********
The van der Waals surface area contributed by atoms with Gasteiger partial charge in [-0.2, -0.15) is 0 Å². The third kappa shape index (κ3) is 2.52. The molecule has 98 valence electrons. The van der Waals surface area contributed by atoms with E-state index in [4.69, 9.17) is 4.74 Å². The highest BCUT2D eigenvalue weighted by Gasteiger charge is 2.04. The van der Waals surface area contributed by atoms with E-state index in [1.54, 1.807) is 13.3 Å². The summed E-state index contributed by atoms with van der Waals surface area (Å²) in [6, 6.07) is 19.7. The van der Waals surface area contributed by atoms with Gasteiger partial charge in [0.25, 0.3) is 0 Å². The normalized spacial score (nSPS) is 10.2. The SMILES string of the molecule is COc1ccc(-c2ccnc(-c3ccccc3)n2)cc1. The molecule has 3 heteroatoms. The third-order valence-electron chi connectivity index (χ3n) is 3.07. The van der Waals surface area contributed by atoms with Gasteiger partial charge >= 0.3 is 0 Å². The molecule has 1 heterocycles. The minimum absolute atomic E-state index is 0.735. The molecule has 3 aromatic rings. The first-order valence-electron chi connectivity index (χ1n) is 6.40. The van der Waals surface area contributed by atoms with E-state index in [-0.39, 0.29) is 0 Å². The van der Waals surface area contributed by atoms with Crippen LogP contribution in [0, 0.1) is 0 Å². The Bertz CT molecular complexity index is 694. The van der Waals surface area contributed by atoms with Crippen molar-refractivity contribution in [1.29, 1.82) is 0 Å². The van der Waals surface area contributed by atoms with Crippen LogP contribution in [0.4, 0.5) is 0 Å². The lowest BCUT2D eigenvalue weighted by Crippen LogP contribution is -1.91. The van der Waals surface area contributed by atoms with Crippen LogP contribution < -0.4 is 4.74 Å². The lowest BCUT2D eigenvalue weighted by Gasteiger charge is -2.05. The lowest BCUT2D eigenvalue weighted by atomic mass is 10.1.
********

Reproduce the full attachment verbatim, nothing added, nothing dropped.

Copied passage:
The van der Waals surface area contributed by atoms with Gasteiger partial charge in [-0.2, -0.15) is 0 Å². The third kappa shape index (κ3) is 2.52. The molecule has 98 valence electrons. The van der Waals surface area contributed by atoms with E-state index in [4.69, 9.17) is 4.74 Å². The highest BCUT2D eigenvalue weighted by Gasteiger charge is 2.04. The van der Waals surface area contributed by atoms with E-state index in [1.54, 1.807) is 13.3 Å². The summed E-state index contributed by atoms with van der Waals surface area (Å²) in [6, 6.07) is 19.7. The van der Waals surface area contributed by atoms with Gasteiger partial charge in [0.25, 0.3) is 0 Å². The normalized spacial score (nSPS) is 10.2. The SMILES string of the molecule is COc1ccc(-c2ccnc(-c3ccccc3)n2)cc1. The molecule has 3 heteroatoms. The third-order valence-electron chi connectivity index (χ3n) is 3.07. The van der Waals surface area contributed by atoms with Gasteiger partial charge >= 0.3 is 0 Å². The molecule has 1 heterocycles. The minimum absolute atomic E-state index is 0.735. The molecule has 3 aromatic rings. The first-order valence-electron chi connectivity index (χ1n) is 6.40. The van der Waals surface area contributed by atoms with E-state index in [-0.39, 0.29) is 0 Å². The van der Waals surface area contributed by atoms with Crippen LogP contribution in [0, 0.1) is 0 Å². The Bertz CT molecular complexity index is 694. The van der Waals surface area contributed by atoms with Crippen molar-refractivity contribution in [1.29, 1.82) is 0 Å². The van der Waals surface area contributed by atoms with Crippen LogP contribution in [0.4, 0.5) is 0 Å². The lowest BCUT2D eigenvalue weighted by Crippen LogP contribution is -1.91. The van der Waals surface area contributed by atoms with Crippen LogP contribution < -0.4 is 4.74 Å². The lowest BCUT2D eigenvalue weighted by Gasteiger charge is -2.05. The lowest BCUT2D eigenvalue weighted by atomic mass is 10.1.